Estimating crash modification factors for lane-departure countermeasures in Kansas

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dc.contributor.author Galgamuwa, Uditha Nandun
dc.date.accessioned 2018-04-11T20:30:31Z
dc.date.available 2018-04-11T20:30:31Z
dc.date.issued 2018-05-01 en_US
dc.identifier.uri http://hdl.handle.net/2097/38756
dc.description.abstract Lane-departure crashes are the most predominant crash type in Kansas which causes very high number of motor vehicle fatalities. Therefore, the Kansas Department of Transportation (KDOT) has implemented several different types of countermeasures to reduce the number of motor vehicle fatalities associated with lane-departure crashes. This research was conducted to estimate the safety effectiveness of commonly used lane-departure countermeasures in Kansas on all crashes and lane-departure crashes using Crash Modification Factors (CMFs). Paved shoulders, rumble strips, safety edge treatments and median cable barriers were identified as the commonly used lane-departure countermeasures on both tangent and curved road segments while chevrons and post-mounted delineators were identified as the most commonly used lane-departure countermeasures on curved road segments. This research proposes a state-of-art method of estimating CMFs using cross-sectional data for chevrons and post-mounted delineators. Furthermore, another state-of-art method is proposed in this research to estimate CMFs for safety edge treatments using before-and-after data. Considering the difficulties of finding the exact date of implementation of each countermeasure, both cross-sectional and before-and-after studies were employed to estimate the CMFs. Cross-sectional and case-control methods, which are the two major methods in cross-sectional studies were employed to estimate CMFs for paved shoulders, rumble strips, and median cable barriers. The conventional cross-sectional and case-control methods were modified when estimating CMFs for chevrons and post-mounted delineators by incorporating environmental and human behaviors in addition to geometric and traffic-related explanatory variables. The proposed method is novel and has not been used in the previous cross-sectional models available in the literature. Generalized linear regression models assuming negative binomial error structure were used to develop models for cross-sectional method to estimate CMFs while logistic regression models were used to estimate CMFs using case-control method. Results showed that incorporating environmental and human-related variables into cross-sectional models provide better model fit than in conventional cross-sectional models. To validate the developed models for cross-sectional method, mean of the residuals and the Root Mean Square Error (RMSE) were used. For the case-control method, Receiver Operational Characteristic (ROC) was used to evaluate the predictive power of models for a binary outcome using classification tables. However, it was seen that the case-control method is not suitable for estimating CMFs for all crashes since the range of the crash frequency is wide in each road segment. A regression-based method of estimating CMFs using before-and-after data was proposed to estimate CMFs for safety edge treatments. This method allows researchers to identify the safety effectiveness of an individual CMFs on road segments where multiple treatments have been applied at the same time. Since this method uses road geometric and traffic-related characteristics in addition to countermeasure information as the explanatory variables, the model itself would be the Safety Performance Function (SPF). Therefore, developing new SPF is not necessary. Finally, the CMFs were estimated using before-and-after Empirical Bayes method to validate the results from the regression-based method. The results of this study can be used as a decision-making tool when implementing lane-departure countermeasures on similar roadways in Kansas. Even though there are readily available CMFs from the national level studies, having more localized CMFs will be beneficial due to differences in traffic-related and geometric characteristics on different roadways. en_US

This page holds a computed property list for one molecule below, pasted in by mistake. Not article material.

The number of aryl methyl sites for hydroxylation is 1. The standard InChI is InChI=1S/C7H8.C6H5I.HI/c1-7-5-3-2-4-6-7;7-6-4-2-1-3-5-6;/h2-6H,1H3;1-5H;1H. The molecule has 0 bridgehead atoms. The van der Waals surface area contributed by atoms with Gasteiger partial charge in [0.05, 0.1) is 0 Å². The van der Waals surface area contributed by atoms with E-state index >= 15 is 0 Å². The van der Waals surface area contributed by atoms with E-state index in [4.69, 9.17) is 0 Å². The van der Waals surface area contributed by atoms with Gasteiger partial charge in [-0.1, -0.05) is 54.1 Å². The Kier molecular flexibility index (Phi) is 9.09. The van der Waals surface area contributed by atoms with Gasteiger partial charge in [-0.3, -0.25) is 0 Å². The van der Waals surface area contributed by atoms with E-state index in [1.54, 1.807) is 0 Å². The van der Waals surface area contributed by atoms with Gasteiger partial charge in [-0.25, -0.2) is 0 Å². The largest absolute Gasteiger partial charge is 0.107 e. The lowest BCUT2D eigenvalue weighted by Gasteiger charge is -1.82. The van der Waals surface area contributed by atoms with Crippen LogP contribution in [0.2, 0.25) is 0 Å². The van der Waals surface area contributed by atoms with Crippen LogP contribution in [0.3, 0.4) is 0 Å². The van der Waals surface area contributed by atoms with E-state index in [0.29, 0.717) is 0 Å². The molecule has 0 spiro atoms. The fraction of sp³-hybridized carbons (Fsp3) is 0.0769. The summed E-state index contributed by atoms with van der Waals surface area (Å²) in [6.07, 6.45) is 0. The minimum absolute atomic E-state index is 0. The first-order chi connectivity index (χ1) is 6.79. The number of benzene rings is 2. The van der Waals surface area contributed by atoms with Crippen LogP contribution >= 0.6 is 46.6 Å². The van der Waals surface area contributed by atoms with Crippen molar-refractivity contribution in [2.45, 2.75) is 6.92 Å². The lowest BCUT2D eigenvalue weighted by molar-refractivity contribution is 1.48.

dc.description.sponsorship Midwest Transportation Center(MTC) Iowa State University en_US
dc.language.iso en_US en_US
dc.publisher Kansas State University en
dc.subject Traffic safety en_US
dc.subject Cross-sectional method en_US
dc.subject Case-control method en_US
dc.subject Before-and-after regression method en_US
dc.subject Environmental and human behaviours en_US
dc.subject Lane-departure crashes en_US
dc.title Estimating crash modification factors for lane-departure countermeasures in Kansas en_US
dc.type Dissertation en_US
dc.description.degree Doctor of Philosophy en_US
dc.description.level Doctoral en_US
dc.description.department Department of Civil Engineering en_US
dc.description.advisor Sunanda Dissanayake en_US
dc.date.published 2018 en_US
dc.date.graduationmonth May en_US


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